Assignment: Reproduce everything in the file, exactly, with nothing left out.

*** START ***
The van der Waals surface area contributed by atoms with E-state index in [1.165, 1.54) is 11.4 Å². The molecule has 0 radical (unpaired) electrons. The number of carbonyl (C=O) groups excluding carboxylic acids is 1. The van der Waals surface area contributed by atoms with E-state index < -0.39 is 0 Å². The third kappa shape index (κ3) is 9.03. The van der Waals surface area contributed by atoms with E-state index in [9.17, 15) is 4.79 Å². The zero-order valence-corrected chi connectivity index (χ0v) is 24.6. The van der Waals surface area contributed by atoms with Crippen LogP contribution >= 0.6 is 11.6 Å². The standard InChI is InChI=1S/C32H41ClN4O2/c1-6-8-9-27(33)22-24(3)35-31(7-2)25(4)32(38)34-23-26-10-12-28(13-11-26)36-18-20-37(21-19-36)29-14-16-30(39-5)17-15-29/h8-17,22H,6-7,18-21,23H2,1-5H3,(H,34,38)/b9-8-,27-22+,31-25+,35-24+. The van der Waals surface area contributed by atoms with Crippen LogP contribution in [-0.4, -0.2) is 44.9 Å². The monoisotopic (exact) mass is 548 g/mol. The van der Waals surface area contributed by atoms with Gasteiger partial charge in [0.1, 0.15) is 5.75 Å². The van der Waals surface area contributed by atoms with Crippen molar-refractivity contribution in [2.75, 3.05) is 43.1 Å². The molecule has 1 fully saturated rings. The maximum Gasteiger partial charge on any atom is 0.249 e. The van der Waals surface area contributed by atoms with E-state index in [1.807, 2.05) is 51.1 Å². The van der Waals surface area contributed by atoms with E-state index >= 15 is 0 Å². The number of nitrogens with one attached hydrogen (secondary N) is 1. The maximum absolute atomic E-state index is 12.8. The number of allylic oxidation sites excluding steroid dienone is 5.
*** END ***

The van der Waals surface area contributed by atoms with E-state index in [1.165, 1.54) is 11.4 Å². The molecule has 0 radical (unpaired) electrons. The number of carbonyl (C=O) groups excluding carboxylic acids is 1. The van der Waals surface area contributed by atoms with E-state index < -0.39 is 0 Å². The third kappa shape index (κ3) is 9.03. The van der Waals surface area contributed by atoms with E-state index in [9.17, 15) is 4.79 Å². The zero-order valence-corrected chi connectivity index (χ0v) is 24.6. The van der Waals surface area contributed by atoms with Crippen LogP contribution >= 0.6 is 11.6 Å². The standard InChI is InChI=1S/C32H41ClN4O2/c1-6-8-9-27(33)22-24(3)35-31(7-2)25(4)32(38)34-23-26-10-12-28(13-11-26)36-18-20-37(21-19-36)29-14-16-30(39-5)17-15-29/h8-17,22H,6-7,18-21,23H2,1-5H3,(H,34,38)/b9-8-,27-22+,31-25+,35-24+. The van der Waals surface area contributed by atoms with Crippen LogP contribution in [-0.4, -0.2) is 44.9 Å². The monoisotopic (exact) mass is 548 g/mol. The van der Waals surface area contributed by atoms with Gasteiger partial charge in [0.1, 0.15) is 5.75 Å². The van der Waals surface area contributed by atoms with Crippen molar-refractivity contribution in [2.75, 3.05) is 43.1 Å². The molecule has 1 fully saturated rings. The maximum Gasteiger partial charge on any atom is 0.249 e. The van der Waals surface area contributed by atoms with E-state index in [1.807, 2.05) is 51.1 Å². The van der Waals surface area contributed by atoms with E-state index >= 15 is 0 Å². The number of nitrogens with one attached hydrogen (secondary N) is 1. The maximum absolute atomic E-state index is 12.8. The number of allylic oxidation sites excluding steroid dienone is 5.